Feminists have long called for women to move beyond the recognition of gender objectification to the strategic construction of actionable identities, be they Donna Haraway’s (1991) cyborgs or Audre Lord’s (1984) sister outsider. The feminist objective is high – no less than social change. In this paper, we bare our emergent roles as corporate ethnographers (the reification of our work and its values) – our consciousness-raising project. We then also call for the less lofty goal of changing the lived landscapes of not only those we research but also those with whom we work.
FROM ETHNOGRAPHIC PRACTICE TO ETHNOGRAPHIC KNOWLEDGE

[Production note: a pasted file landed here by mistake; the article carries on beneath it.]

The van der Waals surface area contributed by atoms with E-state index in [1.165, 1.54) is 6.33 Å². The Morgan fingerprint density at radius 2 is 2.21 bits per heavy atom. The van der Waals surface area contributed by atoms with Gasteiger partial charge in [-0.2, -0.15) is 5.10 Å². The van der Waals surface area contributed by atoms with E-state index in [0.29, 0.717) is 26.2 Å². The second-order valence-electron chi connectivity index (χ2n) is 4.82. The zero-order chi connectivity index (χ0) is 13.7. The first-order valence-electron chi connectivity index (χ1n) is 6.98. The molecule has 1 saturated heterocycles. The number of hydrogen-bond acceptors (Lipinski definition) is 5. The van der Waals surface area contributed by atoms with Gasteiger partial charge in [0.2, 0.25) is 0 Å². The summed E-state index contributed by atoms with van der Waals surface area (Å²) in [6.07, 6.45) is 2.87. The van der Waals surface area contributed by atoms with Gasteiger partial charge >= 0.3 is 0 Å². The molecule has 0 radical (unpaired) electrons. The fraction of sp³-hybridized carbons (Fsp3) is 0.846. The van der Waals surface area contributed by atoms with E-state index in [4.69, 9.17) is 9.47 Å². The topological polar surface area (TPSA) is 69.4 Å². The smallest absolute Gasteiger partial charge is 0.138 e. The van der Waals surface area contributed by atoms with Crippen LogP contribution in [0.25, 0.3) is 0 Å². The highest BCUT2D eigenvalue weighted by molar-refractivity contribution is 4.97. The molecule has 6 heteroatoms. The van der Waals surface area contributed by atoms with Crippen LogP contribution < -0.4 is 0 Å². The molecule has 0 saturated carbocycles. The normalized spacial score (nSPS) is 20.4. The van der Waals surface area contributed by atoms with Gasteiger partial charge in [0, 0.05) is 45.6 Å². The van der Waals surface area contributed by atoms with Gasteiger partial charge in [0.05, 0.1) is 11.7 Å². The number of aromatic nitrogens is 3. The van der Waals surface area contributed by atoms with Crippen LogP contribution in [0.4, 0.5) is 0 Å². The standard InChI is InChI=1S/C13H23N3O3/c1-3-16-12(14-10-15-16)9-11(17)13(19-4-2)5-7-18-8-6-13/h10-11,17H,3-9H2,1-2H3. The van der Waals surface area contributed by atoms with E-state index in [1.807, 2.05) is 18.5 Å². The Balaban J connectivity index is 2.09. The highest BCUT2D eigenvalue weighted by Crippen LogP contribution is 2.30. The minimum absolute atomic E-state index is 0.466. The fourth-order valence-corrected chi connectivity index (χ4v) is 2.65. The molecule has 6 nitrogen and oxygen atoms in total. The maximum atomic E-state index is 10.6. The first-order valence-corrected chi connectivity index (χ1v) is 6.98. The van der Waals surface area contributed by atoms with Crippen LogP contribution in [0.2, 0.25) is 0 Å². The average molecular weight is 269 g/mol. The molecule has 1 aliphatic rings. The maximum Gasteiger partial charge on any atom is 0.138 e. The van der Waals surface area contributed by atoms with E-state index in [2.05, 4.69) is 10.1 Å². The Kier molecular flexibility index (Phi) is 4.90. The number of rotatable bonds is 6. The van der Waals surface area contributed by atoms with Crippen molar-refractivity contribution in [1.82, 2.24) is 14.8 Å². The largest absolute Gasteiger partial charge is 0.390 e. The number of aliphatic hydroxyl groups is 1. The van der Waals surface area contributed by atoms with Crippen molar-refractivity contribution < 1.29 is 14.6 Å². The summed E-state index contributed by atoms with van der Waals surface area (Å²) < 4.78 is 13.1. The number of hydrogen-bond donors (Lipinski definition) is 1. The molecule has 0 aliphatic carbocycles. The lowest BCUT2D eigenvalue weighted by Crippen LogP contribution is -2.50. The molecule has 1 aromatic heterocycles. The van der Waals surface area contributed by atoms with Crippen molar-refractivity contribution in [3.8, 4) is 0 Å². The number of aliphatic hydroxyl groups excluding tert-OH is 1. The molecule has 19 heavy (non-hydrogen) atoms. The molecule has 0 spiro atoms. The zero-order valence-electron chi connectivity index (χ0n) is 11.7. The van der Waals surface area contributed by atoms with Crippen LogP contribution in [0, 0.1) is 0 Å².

Over the last few years, these authors have witnessed a shift in how we, as ethnographers in the industry, are evaluated by those inside corporations. At the outset, our value was tied to our research practices, and so we struggled (and still struggle) to validate our research findings and translate them into actionable knowledge as well as to reconcile the critical purview of our own doings to corporate expectations toward our work “deliverables.” Meanwhile, we also have been handed new responsibilities that reach far beyond our value as practicing researchers. Indeed, more than research practitioners, we are increasingly valued for a unique and uniquely actionable knowledge of the world (spanning users to markets to businesses). Our disciplinary perspective on “the users1” (i.e. ordinary people) and their increased participation in markets gained currency in product, market and business strategy. As a result, our research peers and we are being “promoted” to strategic planners, business innovation leads, market strategists, and even general managers.